This new translation which premiered with the Deutsches Theater (Berlin) in August 2012 takes the many plays comprising the Oedipus myth and combines them; we begin with Oedipus Rex, are thrust into Seven Against Thebes after his blinding, see a sprinkling of The Phonecian Women (and I am quite certain Oedipus at Kolonus, though my very dodgy German may betray me) and finally we fall into Antigone. All of this happens in just a couple short hours. The result of combining the pieces of the myth from their respective longer plays into shorter bits is that the hubris of this family, their fatal flaw, is crystal clear. Each of the characters dives into power, willful to set things "right", and each of them learns of their terrible error and the pain it causes.
First, the staging - within a traditional theatre space, the stage has been morphed into a white bowl, with stark and visible lighting, within which rests a large unfinished wooden curve extending from the front row of the audience up the back wall. The actors enter and exit down log runways on either side of the curve stage, echoing their footsteps in loud shoes. Every movement within this space was highly specified, self-aware and yet highly emotionally connected. It is as if the concept of verfremmdungseffekt is as inherent as breathing for these performers. There were countless visual moments which caught me in the pit of my stomach, but none more so than the moment toward the end of Seven Against Thebes/beginning of Antigone in which the characters (at varying times and sometimes together) ran up the curve, then slid down, countless times, exhausting themselves yet continuing to push on in futility. The simplicity of the direction was outstanding.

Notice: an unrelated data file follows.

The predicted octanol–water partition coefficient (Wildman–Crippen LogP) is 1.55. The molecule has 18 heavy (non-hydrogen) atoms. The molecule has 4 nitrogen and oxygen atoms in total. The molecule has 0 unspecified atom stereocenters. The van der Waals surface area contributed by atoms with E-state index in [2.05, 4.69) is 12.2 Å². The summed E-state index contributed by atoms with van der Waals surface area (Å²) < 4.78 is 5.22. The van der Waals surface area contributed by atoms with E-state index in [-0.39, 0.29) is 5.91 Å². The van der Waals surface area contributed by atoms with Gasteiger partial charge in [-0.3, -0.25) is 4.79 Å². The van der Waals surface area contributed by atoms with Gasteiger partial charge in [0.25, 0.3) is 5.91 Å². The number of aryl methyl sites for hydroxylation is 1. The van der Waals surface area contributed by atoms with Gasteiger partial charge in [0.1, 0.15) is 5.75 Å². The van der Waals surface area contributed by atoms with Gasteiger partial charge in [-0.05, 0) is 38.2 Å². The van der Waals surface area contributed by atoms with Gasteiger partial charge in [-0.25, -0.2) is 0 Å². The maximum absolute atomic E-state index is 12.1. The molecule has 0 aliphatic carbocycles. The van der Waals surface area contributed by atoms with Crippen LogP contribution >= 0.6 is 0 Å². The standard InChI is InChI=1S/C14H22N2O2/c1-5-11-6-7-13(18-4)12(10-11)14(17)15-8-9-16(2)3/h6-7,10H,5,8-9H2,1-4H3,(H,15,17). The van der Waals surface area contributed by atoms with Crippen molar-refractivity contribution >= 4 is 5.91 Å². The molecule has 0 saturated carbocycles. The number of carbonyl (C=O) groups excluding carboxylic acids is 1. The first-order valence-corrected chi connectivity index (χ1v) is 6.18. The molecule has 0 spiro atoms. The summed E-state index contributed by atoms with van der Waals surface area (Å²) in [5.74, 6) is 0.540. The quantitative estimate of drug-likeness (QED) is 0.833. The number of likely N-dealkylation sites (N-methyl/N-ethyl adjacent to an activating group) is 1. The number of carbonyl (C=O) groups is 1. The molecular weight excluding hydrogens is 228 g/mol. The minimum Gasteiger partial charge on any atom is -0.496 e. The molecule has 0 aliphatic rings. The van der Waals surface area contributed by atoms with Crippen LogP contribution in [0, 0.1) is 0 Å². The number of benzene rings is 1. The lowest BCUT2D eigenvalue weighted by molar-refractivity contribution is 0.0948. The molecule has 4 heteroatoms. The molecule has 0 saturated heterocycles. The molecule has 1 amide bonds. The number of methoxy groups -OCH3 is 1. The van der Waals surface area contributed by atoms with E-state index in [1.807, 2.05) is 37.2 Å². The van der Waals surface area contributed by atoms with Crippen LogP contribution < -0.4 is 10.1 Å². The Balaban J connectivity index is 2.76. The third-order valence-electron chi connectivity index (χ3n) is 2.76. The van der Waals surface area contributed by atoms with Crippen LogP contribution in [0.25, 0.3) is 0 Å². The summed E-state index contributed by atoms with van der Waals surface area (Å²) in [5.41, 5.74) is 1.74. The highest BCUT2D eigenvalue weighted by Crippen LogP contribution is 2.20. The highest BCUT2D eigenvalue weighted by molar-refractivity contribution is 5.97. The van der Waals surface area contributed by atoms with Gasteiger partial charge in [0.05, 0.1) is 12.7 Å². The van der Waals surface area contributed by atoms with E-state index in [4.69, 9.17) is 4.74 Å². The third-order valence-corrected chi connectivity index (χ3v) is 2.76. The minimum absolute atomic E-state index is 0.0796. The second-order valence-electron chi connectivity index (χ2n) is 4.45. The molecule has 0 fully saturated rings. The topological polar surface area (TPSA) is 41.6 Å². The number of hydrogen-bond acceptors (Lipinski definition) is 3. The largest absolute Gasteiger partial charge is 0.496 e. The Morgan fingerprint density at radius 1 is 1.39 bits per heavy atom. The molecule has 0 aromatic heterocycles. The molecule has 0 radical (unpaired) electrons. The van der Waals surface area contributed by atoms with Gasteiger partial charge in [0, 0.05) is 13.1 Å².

Finally, I would be remiss not to mention the brilliant Susanne Wolff. The usher we spoke with in advance of the show advised that she has built a career on playing men, and in this instance was the most powerful Kreon I could have imagined. Strong and wilful, she played such an understated fiery soul, peppered with beautiful physical work. I could not take my eyes from her, and as the piece progressed into Antigone, when she assumed a key role, this feeling grew. There was a moment when Menoikus was arguing, and physically got right up into her face. A lesser performer would have done something, even minute, to indicate their displeasure. Wolff did absolutely nothing, with chilling effect. In short, she was unbelievable.
I am extremely grateful to have happened upon this in my short time in Berlin; it has excited me to consider returning to my own grapple with the Greeks, and Antigone specifically, No More Prayers.